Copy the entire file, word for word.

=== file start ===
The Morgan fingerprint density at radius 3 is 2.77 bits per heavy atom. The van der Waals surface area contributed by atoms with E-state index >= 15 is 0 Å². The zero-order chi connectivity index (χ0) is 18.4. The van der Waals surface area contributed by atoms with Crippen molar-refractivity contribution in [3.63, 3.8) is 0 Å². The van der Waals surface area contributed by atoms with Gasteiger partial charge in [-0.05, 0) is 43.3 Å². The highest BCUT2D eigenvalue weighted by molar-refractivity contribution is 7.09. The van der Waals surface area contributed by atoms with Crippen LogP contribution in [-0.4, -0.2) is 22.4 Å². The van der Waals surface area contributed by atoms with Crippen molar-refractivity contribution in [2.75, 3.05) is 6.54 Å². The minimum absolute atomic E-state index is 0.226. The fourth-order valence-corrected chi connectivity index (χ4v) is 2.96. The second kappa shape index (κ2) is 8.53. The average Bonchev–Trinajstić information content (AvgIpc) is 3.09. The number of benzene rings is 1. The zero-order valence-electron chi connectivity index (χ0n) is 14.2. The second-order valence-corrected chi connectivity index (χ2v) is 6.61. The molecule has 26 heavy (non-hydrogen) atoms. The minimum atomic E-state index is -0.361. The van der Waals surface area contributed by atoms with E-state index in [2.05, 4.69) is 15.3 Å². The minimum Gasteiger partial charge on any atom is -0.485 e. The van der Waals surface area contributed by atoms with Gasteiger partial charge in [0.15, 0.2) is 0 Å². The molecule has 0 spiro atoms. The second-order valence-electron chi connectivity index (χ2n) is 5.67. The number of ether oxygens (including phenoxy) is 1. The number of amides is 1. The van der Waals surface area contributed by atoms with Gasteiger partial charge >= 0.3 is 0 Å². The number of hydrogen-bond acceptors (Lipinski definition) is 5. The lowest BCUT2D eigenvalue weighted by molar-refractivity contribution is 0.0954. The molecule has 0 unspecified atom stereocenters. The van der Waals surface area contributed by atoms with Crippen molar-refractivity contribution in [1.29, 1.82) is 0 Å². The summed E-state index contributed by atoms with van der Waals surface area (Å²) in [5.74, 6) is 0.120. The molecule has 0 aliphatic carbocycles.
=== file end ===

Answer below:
The Morgan fingerprint density at radius 3 is 2.77 bits per heavy atom. The van der Waals surface area contributed by atoms with E-state index >= 15 is 0 Å². The zero-order chi connectivity index (χ0) is 18.4. The van der Waals surface area contributed by atoms with Crippen molar-refractivity contribution in [3.63, 3.8) is 0 Å². The van der Waals surface area contributed by atoms with Gasteiger partial charge in [-0.05, 0) is 43.3 Å². The highest BCUT2D eigenvalue weighted by molar-refractivity contribution is 7.09. The van der Waals surface area contributed by atoms with Crippen LogP contribution in [-0.4, -0.2) is 22.4 Å². The van der Waals surface area contributed by atoms with Crippen molar-refractivity contribution in [2.75, 3.05) is 6.54 Å². The minimum absolute atomic E-state index is 0.226. The fourth-order valence-corrected chi connectivity index (χ4v) is 2.96. The second kappa shape index (κ2) is 8.53. The average Bonchev–Trinajstić information content (AvgIpc) is 3.09. The number of benzene rings is 1. The zero-order valence-electron chi connectivity index (χ0n) is 14.2. The second-order valence-corrected chi connectivity index (χ2v) is 6.61. The molecule has 26 heavy (non-hydrogen) atoms. The minimum atomic E-state index is -0.361. The van der Waals surface area contributed by atoms with E-state index in [2.05, 4.69) is 15.3 Å². The minimum Gasteiger partial charge on any atom is -0.485 e. The van der Waals surface area contributed by atoms with Gasteiger partial charge in [0.15, 0.2) is 0 Å². The molecule has 0 spiro atoms. The second-order valence-electron chi connectivity index (χ2n) is 5.67. The number of ether oxygens (including phenoxy) is 1. The number of amides is 1. The van der Waals surface area contributed by atoms with Gasteiger partial charge >= 0.3 is 0 Å². The number of hydrogen-bond acceptors (Lipinski definition) is 5. The lowest BCUT2D eigenvalue weighted by molar-refractivity contribution is 0.0954. The molecule has 0 unspecified atom stereocenters. The van der Waals surface area contributed by atoms with Crippen molar-refractivity contribution in [1.29, 1.82) is 0 Å². The summed E-state index contributed by atoms with van der Waals surface area (Å²) in [5.74, 6) is 0.120. The molecule has 0 aliphatic carbocycles.